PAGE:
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When we picked up a cab from Meşhur Unkapanı İMÇ Pilavcısı recently, it turned out the driver had just been there for a refuel himself. Sensing a captive yet interested audience, he held forth all the way to Beyoğlu about where to eat well and cheaply – without stomachaches ensuing – in Istanbul. We’re always happy to discuss the finer points of kuru fasulye (stewed beans), but this driver seemed to have a particularly deep interest in the subject. After debating the merits of various canned brands (“Yurt” brand or nothing, in case you were interested), he dived into the subject of soup.

Our cabbie wanted us to know about Deniz Lokantası in Kasımpaşa, where no fewer than 15 soups are brought out after 6 p.m. every evening, a tradition that began when the restaurant wanted to offer something to drinkers looking for a hangover helper on their way home. In fact, Deniz Lokantası subtitles itself Çorba Dünyası (“Soup World”). As fans of the Turkish habit of making everything into “worlds” (in Istanbul there’s a “Coffee World,” “Adhesive Tape World” and even a “Circumcision Ceremony World”), how could we resist?

The night we visited, one of our party was under the weather and badly in need of some chicken soup. Tavuk suyu – the Turkish take on Jewish penicillin – was immediately proffered: a medium-thick suspension of shreds of chicken breast and orzo. This, we were told, was the only non-spicy soup. Fifteen minutes later, the patient declared that life seemed possible again and promptly ordered another bowl. Someone else tried the robust düǧün çorbası (“wedding soup”), a fiery concoction of chicken, bulgur and potato chunks that, she claimed, would put most grooms, let alone brides, out of action for the night. The most potent, we were told, is the ezo gelin, the classic Turkish red lentil soup, while the most popular, the chefs claimed with a wry smile, was the kelle paça, or sheep’s head soup, a rich garlicky brew best known as Turkey’s most effective hangover cure.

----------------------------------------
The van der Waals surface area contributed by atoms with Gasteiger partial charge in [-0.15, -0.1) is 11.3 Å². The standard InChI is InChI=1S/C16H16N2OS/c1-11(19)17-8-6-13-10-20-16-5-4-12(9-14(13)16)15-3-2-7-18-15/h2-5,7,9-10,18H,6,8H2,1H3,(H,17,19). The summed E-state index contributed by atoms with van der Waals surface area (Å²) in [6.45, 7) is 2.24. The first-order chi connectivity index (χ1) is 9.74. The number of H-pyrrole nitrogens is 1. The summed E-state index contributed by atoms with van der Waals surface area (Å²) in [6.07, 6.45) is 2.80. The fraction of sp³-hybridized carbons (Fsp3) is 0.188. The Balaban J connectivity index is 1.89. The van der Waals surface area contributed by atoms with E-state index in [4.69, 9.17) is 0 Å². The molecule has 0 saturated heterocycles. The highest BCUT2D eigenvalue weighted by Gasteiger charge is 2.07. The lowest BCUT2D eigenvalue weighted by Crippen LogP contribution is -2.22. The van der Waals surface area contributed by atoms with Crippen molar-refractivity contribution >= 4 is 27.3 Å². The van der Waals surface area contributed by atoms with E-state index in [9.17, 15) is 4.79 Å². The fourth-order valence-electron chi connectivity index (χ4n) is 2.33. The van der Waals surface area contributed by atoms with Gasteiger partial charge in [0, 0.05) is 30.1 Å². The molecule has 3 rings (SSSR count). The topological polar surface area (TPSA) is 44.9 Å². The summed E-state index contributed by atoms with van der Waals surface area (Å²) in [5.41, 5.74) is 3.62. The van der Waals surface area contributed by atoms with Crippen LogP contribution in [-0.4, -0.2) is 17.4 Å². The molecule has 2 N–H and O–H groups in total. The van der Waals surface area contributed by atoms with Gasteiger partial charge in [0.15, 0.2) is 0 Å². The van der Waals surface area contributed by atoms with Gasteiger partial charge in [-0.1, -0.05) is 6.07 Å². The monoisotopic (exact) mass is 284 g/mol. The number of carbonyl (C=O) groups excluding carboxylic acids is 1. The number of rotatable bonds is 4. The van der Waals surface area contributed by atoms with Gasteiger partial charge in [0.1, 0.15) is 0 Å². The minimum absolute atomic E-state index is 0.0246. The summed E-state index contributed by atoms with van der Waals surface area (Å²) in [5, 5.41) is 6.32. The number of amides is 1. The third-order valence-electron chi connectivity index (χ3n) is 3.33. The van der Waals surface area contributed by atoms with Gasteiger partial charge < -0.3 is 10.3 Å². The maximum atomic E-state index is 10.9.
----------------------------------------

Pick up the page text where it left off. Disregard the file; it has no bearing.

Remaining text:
Most soup names at Deniz, such as “Gemici Çorbası” (“Sailor’s Soup,” made of salmon, mushroom and carrots), evoke simmering stories or private jokes, but the main thing is that they are all delicious and satisfying. Each soup is served with a slice of fragrant lemon to squeeze into the broth as a final sharpening touch, but the real secret here is a rich lamb stock, cooked backstage by two chefs who have been around since the restaurant opened 15 years back.

Founder Esnaf Cengiz, whose name graces the front window, died tragically a few years ago but his widow, Naciye, keeps the restaurant going and he is fondly remembered in the neighborhood, a working-class area with pockets of old wooden houses and strong naval associations because of its proximity to the Golden Horn. Although it’s not on the way to or from anywhere in particular, Deniz’s location near Kasımpaşa’s main roundabout makes it easy to find and get to. In this unpretentious soup joint, taxi drivers share tables with office workers on their way home and leather-jacketed locals out with their sons, all of whom had come for one thing: to eat comfort food in solitude and silence (save for the occasional slurp). The whole experience made us feel like time had slowed down. There was no television screen, nor piped music. To end the meal, soups are chased with a simple and equally homey dessert of stewed fruit, rice pudding or candied pumpkin.

Deniz Lokantası, which also serves kebab, stays open 24 hours a day – or rather, it “never closes,” as Cengiz’s jovial brother-in-law, who mans the cash desk, (you pay as you leave) put it. He also warned us that soup was addictive. “Once you start,” he said, “you can’t stop!”

Malika BrowneMonica Fritz

Published on January 12, 2016

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